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Some Applications of the Functional Anatomy of the Ankle Joint
J. Robert Close
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Departments of Orthopaedic Surgery of the Samuel Merritt and Highland-Alameda County Hospitals, Oakland
1956 by The Journal of Bone and Joint Surgery, Incorporated
J Bone Joint Surg Am, 1956 Jul 01;38(4):761-781
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Certain motions at the syndesmosis of the ankle have been demonstrated. As dorsiflexion of the ankle takes place, the malleoli separate in fairly regular increments, the greatest distance being approximately 1.5 millimeters. The articular surfaces of the malleoli remain closely applied to the sides of the talus throughout the range of ankle motion. The tibia rotates a few degrees medially about its long axis on the talus and the syndesmosis opens anteriorly. There is a relative lateral rotation of the fibula with respect to the tibia. Other motions at the syndesmosis, such as forward or backward displacement or translation of the fibula on its long axis, may occur but they have not yet been demonstrated convincingly.

The syndesmosis permits this flexibility because of the elasticity of its ligaments. The elasticity of these ligaments allows the intermalleolar distance to change and facilitates tibial and fibular rotation which is essential to normal motion at the ankle joint. These motions contribute to the general springiness or elasticity of the system.

Progressive sectioning of the ligaments of the syndesmosis and the interosseous membrane leads to increasing backward mobility and increasing lateral rotation of the lateral malleolus. Loss of these structures, however, produces no significant widening of the medial or lateral clear spaces or increase in the intermalleolar distance. In order to produce widening of the mortise either the medial or the lateral group of ligaments, as well as the ligaments of the syndesmosis and the interosseous membrane, must be divided.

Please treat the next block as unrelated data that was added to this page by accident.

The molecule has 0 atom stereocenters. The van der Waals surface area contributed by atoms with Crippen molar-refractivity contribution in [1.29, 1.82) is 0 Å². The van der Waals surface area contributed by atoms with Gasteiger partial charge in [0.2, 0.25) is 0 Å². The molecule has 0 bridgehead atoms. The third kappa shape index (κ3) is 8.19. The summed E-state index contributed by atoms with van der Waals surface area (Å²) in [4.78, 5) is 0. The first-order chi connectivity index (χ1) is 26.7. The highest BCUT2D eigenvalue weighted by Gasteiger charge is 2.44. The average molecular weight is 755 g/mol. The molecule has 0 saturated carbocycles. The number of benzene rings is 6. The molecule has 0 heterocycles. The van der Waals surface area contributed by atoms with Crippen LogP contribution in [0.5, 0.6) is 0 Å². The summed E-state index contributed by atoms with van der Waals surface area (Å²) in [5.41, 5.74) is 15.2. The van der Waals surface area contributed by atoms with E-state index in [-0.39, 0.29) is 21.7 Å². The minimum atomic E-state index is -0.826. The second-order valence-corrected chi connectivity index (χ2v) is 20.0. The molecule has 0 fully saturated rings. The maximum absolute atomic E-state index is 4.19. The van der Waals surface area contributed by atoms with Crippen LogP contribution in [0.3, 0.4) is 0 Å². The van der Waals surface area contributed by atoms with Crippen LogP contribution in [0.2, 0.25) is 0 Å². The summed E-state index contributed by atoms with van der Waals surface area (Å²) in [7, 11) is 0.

The most common fracture at the ankle is the spiral oblique fracture or lateralrotation fracture of the fibular malleolus. This is frequently associated with an increase in the medial clear space. When this increase is moderate, partial diastasis is present and there is injury to the deltoid ligament. Marked increase in the medial clear space indicates a complete tear of the deltoid ligament including both deep and superficial portions. Inability to reduce the medial clear space may mean that the deltoid ligament must be removed from the medial joint space and repaired.

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    These activities have been planned and implemented in accordance with the Essential Areas and policies of the Accreditation Council for Continuing Medical Education (ACCME) through the joint sponsorship of the American Academy of Orthopaedic Surgeons and The Journal of Bone and Joint Surgery, Inc. The American Academy of Orthopaedic Surgeons is accredited by the ACCME to provide continuing medical education for physicians.
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